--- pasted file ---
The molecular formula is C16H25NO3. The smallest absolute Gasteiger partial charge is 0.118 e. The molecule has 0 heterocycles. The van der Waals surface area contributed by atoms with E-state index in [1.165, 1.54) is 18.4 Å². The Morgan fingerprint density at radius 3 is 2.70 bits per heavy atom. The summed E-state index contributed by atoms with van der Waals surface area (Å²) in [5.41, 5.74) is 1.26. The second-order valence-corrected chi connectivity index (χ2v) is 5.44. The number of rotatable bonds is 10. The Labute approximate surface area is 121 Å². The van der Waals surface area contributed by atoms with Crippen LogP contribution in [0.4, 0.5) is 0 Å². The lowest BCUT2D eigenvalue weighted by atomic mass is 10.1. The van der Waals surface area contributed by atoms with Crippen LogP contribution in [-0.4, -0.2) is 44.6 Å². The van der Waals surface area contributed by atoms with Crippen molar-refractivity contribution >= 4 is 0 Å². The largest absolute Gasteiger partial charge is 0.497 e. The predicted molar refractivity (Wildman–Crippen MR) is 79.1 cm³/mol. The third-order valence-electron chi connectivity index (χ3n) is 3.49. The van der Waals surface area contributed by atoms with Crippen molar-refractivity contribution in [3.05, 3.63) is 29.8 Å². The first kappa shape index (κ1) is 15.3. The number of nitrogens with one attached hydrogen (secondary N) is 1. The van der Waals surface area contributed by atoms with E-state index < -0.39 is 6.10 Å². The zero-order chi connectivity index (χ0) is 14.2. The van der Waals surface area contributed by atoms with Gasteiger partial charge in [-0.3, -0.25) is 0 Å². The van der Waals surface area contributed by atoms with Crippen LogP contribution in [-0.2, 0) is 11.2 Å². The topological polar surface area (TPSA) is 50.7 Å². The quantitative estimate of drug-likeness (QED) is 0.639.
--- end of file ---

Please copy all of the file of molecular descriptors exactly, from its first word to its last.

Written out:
The molecular formula is C16H25NO3. The smallest absolute Gasteiger partial charge is 0.118 e. The molecule has 0 heterocycles. The van der Waals surface area contributed by atoms with E-state index in [1.165, 1.54) is 18.4 Å². The Morgan fingerprint density at radius 3 is 2.70 bits per heavy atom. The summed E-state index contributed by atoms with van der Waals surface area (Å²) in [5.41, 5.74) is 1.26. The second-order valence-corrected chi connectivity index (χ2v) is 5.44. The number of rotatable bonds is 10. The Labute approximate surface area is 121 Å². The van der Waals surface area contributed by atoms with Crippen LogP contribution in [0.4, 0.5) is 0 Å². The lowest BCUT2D eigenvalue weighted by atomic mass is 10.1. The van der Waals surface area contributed by atoms with Crippen LogP contribution in [-0.4, -0.2) is 44.6 Å². The van der Waals surface area contributed by atoms with Crippen molar-refractivity contribution >= 4 is 0 Å². The largest absolute Gasteiger partial charge is 0.497 e. The predicted molar refractivity (Wildman–Crippen MR) is 79.1 cm³/mol. The third-order valence-electron chi connectivity index (χ3n) is 3.49. The van der Waals surface area contributed by atoms with Crippen molar-refractivity contribution in [3.05, 3.63) is 29.8 Å². The first kappa shape index (κ1) is 15.3. The number of nitrogens with one attached hydrogen (secondary N) is 1. The van der Waals surface area contributed by atoms with E-state index < -0.39 is 6.10 Å². The zero-order chi connectivity index (χ0) is 14.2. The van der Waals surface area contributed by atoms with Gasteiger partial charge in [-0.3, -0.25) is 0 Å². The van der Waals surface area contributed by atoms with Crippen LogP contribution in [-0.2, 0) is 11.2 Å². The topological polar surface area (TPSA) is 50.7 Å². The quantitative estimate of drug-likeness (QED) is 0.639.